• In the aftermath of a pre-dawn operation to take out the then-leader of ISIS, Ibrahim al-Hashimi al-Qurayshi, journalists and wire services descended on the small neighborhood in Atmeh, northern Syrian to report on the aftermath of the raid. News agencies rushed to capture footage of the location of the strike after the attack, and convey the living conditions of the ISIS leader prior to his assassination. Associated Press, was the first to interview the landlord who insisted that his tenant claimed to be a cab driver. Meanwhile, other outlets showed the decimated bodies of children who had died during the operation. One journalist, in her efforts to break a new angle on the story, published rental contracts and confidential documents that implicated neighbors and landlords in the area. All the reports confirmed thirteen civilians, and six children among the casualties of the attack. However, I argue that one casualty that remained unreported was the commitment to journalistic ethics, protecting sources and lives and norms and standards that journalists live by. In fact, publishing of sensitive material put innocent neighbors and bystanders at risk of retaliation by ISIS for perceived collaboration with American forces, as well as at risk of being the targets of other attacks for perceived collaboration with the ISIS leader found in their midst. I argue that this event presents an opportunity to investigate how the continuing global war on terror has produced long-term deleterious effects on journalistic norms. This paper considers the ways in which a battle that has made innocent civilians’ lives expendable has in so doing made the violation of their privacy a non-issue. I argue that the impact of accepting civilian casualties as an acceptable outcome in the quest to extinguish leaders of global terrorist networks, journalism has also made a significant decision in deciding which sources deserve protection, which bystanders deserve privacy, and where journalistic norms may be bent if not entirely broken in pursuit of a story.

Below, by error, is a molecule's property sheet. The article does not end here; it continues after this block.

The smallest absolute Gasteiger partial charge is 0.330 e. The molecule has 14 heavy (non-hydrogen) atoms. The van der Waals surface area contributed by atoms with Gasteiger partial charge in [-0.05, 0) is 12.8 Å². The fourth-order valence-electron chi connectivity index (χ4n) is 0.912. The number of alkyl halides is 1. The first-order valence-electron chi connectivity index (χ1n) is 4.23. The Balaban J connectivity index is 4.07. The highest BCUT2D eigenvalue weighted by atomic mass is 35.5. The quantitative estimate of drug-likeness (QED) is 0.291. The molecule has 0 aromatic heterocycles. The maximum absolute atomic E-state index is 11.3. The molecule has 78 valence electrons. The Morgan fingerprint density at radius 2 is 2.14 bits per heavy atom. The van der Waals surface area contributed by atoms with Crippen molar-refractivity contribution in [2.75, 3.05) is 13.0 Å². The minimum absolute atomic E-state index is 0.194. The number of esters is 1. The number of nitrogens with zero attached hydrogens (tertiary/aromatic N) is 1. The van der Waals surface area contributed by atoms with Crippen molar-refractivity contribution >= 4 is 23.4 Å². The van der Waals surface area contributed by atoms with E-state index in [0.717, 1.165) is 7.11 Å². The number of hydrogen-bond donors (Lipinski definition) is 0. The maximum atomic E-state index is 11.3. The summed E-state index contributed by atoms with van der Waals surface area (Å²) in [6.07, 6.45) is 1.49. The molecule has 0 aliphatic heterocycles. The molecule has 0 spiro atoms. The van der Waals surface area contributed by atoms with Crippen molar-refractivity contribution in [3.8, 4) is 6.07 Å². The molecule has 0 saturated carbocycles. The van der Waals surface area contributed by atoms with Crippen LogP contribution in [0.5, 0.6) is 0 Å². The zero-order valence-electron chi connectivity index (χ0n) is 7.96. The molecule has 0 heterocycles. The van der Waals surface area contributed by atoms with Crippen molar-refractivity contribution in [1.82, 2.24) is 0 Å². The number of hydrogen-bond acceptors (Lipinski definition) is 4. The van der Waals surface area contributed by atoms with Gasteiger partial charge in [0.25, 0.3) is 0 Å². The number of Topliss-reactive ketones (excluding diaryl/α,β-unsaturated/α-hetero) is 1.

• Since its launch in July 2013, Syrianpresidency, the “official” Instagram account of the Syrian presidency, has served as an important aspect of the Assad regime’s digital public diplomacy, reaching internal, diaspora, and external audiences through its imagery and primarily Arabic-language text. This paper surveys and analyzes the visual and textual content of a sampling of Instagram posts from January 2016 through December 2021, covering five years since the Syrian military first began decisively retaking territory from ISIS’ control. It argues that by deploying a combination of what Lisa Wedeen has termed “as-if” politics and what Zainab Saleh has described (for Iraq) as a politics of erasure, the Assad regime works to engage in a different kind of disinformation. In addition to spreading misleading or false information on other platforms, on Instagram and similar social media sites, it works to silence accurate information, trying to replace it with an array of visual and textual interventions that aim to literally change the global narrative about Syria under the Assads.